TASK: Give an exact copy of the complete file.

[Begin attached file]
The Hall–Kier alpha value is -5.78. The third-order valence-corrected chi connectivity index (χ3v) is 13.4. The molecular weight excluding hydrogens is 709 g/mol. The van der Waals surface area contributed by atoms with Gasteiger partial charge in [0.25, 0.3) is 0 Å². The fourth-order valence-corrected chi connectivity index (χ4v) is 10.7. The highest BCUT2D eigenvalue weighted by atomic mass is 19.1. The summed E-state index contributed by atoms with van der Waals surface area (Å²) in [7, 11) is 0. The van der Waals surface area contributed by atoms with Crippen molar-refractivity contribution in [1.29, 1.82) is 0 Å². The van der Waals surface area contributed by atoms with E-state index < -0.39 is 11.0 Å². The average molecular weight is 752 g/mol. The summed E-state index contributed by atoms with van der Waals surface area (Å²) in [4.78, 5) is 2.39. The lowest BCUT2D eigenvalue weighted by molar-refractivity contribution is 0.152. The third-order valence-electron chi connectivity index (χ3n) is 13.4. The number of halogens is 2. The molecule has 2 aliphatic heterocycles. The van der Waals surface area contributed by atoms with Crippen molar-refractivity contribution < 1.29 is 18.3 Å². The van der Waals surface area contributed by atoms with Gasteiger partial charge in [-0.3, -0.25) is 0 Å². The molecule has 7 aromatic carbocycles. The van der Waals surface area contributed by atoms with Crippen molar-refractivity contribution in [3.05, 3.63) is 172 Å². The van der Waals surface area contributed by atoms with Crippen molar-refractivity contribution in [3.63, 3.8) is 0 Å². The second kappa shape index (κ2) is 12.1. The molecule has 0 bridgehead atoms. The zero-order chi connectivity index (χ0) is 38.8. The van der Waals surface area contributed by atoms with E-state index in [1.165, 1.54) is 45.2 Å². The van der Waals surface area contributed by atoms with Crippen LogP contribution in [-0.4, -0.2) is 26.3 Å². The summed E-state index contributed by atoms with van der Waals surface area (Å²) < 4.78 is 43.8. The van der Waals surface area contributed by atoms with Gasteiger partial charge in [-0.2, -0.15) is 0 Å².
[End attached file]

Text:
The Hall–Kier alpha value is -5.78. The third-order valence-corrected chi connectivity index (χ3v) is 13.4. The molecular weight excluding hydrogens is 709 g/mol. The van der Waals surface area contributed by atoms with Gasteiger partial charge in [0.25, 0.3) is 0 Å². The fourth-order valence-corrected chi connectivity index (χ4v) is 10.7. The highest BCUT2D eigenvalue weighted by atomic mass is 19.1. The summed E-state index contributed by atoms with van der Waals surface area (Å²) in [7, 11) is 0. The van der Waals surface area contributed by atoms with Crippen molar-refractivity contribution in [1.29, 1.82) is 0 Å². The van der Waals surface area contributed by atoms with E-state index < -0.39 is 11.0 Å². The average molecular weight is 752 g/mol. The summed E-state index contributed by atoms with van der Waals surface area (Å²) in [4.78, 5) is 2.39. The lowest BCUT2D eigenvalue weighted by molar-refractivity contribution is 0.152. The third-order valence-electron chi connectivity index (χ3n) is 13.4. The number of halogens is 2. The molecule has 2 aliphatic heterocycles. The van der Waals surface area contributed by atoms with Crippen molar-refractivity contribution < 1.29 is 18.3 Å². The van der Waals surface area contributed by atoms with Gasteiger partial charge in [-0.3, -0.25) is 0 Å². The molecule has 7 aromatic carbocycles. The van der Waals surface area contributed by atoms with Crippen molar-refractivity contribution in [3.05, 3.63) is 172 Å². The van der Waals surface area contributed by atoms with Crippen molar-refractivity contribution in [3.63, 3.8) is 0 Å². The second kappa shape index (κ2) is 12.1. The molecule has 0 bridgehead atoms. The zero-order chi connectivity index (χ0) is 38.8. The van der Waals surface area contributed by atoms with E-state index in [1.165, 1.54) is 45.2 Å². The van der Waals surface area contributed by atoms with Crippen LogP contribution in [-0.4, -0.2) is 26.3 Å². The summed E-state index contributed by atoms with van der Waals surface area (Å²) < 4.78 is 43.8. The van der Waals surface area contributed by atoms with Gasteiger partial charge in [-0.2, -0.15) is 0 Å².